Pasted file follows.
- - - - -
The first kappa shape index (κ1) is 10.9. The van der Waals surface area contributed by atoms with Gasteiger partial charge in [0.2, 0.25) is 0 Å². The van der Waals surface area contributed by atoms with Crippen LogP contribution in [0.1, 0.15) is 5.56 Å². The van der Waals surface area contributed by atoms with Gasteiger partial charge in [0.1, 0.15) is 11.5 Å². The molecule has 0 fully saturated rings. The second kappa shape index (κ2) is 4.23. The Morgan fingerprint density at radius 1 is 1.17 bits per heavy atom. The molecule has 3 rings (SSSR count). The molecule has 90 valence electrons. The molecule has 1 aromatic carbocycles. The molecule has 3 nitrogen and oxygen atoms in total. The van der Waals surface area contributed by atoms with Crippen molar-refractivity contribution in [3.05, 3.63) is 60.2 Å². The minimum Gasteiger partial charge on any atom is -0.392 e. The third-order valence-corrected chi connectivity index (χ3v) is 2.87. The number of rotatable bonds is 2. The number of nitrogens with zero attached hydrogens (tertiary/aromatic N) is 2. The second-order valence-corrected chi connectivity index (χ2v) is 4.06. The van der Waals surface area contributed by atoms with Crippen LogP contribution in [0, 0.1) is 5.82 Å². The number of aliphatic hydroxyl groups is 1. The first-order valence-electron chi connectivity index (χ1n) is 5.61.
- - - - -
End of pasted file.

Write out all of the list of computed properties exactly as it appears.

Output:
The first kappa shape index (κ1) is 10.9. The van der Waals surface area contributed by atoms with Gasteiger partial charge in [0.2, 0.25) is 0 Å². The van der Waals surface area contributed by atoms with Crippen LogP contribution in [0.1, 0.15) is 5.56 Å². The van der Waals surface area contributed by atoms with Gasteiger partial charge in [0.1, 0.15) is 11.5 Å². The molecule has 0 fully saturated rings. The second kappa shape index (κ2) is 4.23. The Morgan fingerprint density at radius 1 is 1.17 bits per heavy atom. The molecule has 3 rings (SSSR count). The molecule has 90 valence electrons. The molecule has 1 aromatic carbocycles. The molecule has 3 nitrogen and oxygen atoms in total. The van der Waals surface area contributed by atoms with Crippen molar-refractivity contribution in [3.05, 3.63) is 60.2 Å². The minimum Gasteiger partial charge on any atom is -0.392 e. The third-order valence-corrected chi connectivity index (χ3v) is 2.87. The number of rotatable bonds is 2. The number of nitrogens with zero attached hydrogens (tertiary/aromatic N) is 2. The second-order valence-corrected chi connectivity index (χ2v) is 4.06. The van der Waals surface area contributed by atoms with Crippen LogP contribution in [0, 0.1) is 5.82 Å². The number of aliphatic hydroxyl groups is 1. The first-order valence-electron chi connectivity index (χ1n) is 5.61.